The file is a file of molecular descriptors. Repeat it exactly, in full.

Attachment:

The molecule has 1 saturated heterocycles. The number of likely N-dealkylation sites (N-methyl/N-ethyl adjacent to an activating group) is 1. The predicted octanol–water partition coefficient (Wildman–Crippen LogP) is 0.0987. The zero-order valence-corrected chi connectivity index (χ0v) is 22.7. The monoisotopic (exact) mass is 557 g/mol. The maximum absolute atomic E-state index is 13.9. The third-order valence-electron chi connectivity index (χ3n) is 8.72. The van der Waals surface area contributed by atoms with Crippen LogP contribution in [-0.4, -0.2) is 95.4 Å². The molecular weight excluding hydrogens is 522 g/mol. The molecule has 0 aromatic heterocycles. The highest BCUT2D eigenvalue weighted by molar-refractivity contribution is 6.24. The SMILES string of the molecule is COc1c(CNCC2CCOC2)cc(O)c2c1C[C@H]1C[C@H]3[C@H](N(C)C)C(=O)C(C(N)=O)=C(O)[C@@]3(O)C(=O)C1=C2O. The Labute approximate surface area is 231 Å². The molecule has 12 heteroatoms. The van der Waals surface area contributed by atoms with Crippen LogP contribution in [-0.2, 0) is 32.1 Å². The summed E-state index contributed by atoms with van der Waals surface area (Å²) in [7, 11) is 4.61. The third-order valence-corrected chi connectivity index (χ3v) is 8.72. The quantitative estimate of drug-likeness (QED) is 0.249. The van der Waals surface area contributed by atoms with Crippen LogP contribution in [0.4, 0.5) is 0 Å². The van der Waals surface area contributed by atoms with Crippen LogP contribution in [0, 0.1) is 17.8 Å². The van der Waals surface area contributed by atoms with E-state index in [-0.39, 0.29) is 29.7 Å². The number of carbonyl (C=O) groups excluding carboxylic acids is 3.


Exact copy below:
The molecule has 1 saturated heterocycles. The number of likely N-dealkylation sites (N-methyl/N-ethyl adjacent to an activating group) is 1. The predicted octanol–water partition coefficient (Wildman–Crippen LogP) is 0.0987. The zero-order valence-corrected chi connectivity index (χ0v) is 22.7. The monoisotopic (exact) mass is 557 g/mol. The maximum absolute atomic E-state index is 13.9. The third-order valence-electron chi connectivity index (χ3n) is 8.72. The van der Waals surface area contributed by atoms with Crippen LogP contribution in [-0.4, -0.2) is 95.4 Å². The molecular weight excluding hydrogens is 522 g/mol. The molecule has 0 aromatic heterocycles. The highest BCUT2D eigenvalue weighted by molar-refractivity contribution is 6.24. The SMILES string of the molecule is COc1c(CNCC2CCOC2)cc(O)c2c1C[C@H]1C[C@H]3[C@H](N(C)C)C(=O)C(C(N)=O)=C(O)[C@@]3(O)C(=O)C1=C2O. The Labute approximate surface area is 231 Å². The molecule has 12 heteroatoms. The van der Waals surface area contributed by atoms with Crippen LogP contribution in [-0.2, 0) is 32.1 Å². The summed E-state index contributed by atoms with van der Waals surface area (Å²) in [7, 11) is 4.61. The third-order valence-corrected chi connectivity index (χ3v) is 8.72. The quantitative estimate of drug-likeness (QED) is 0.249. The van der Waals surface area contributed by atoms with Crippen LogP contribution in [0.4, 0.5) is 0 Å². The van der Waals surface area contributed by atoms with Crippen LogP contribution in [0, 0.1) is 17.8 Å². The van der Waals surface area contributed by atoms with E-state index in [-0.39, 0.29) is 29.7 Å². The number of carbonyl (C=O) groups excluding carboxylic acids is 3.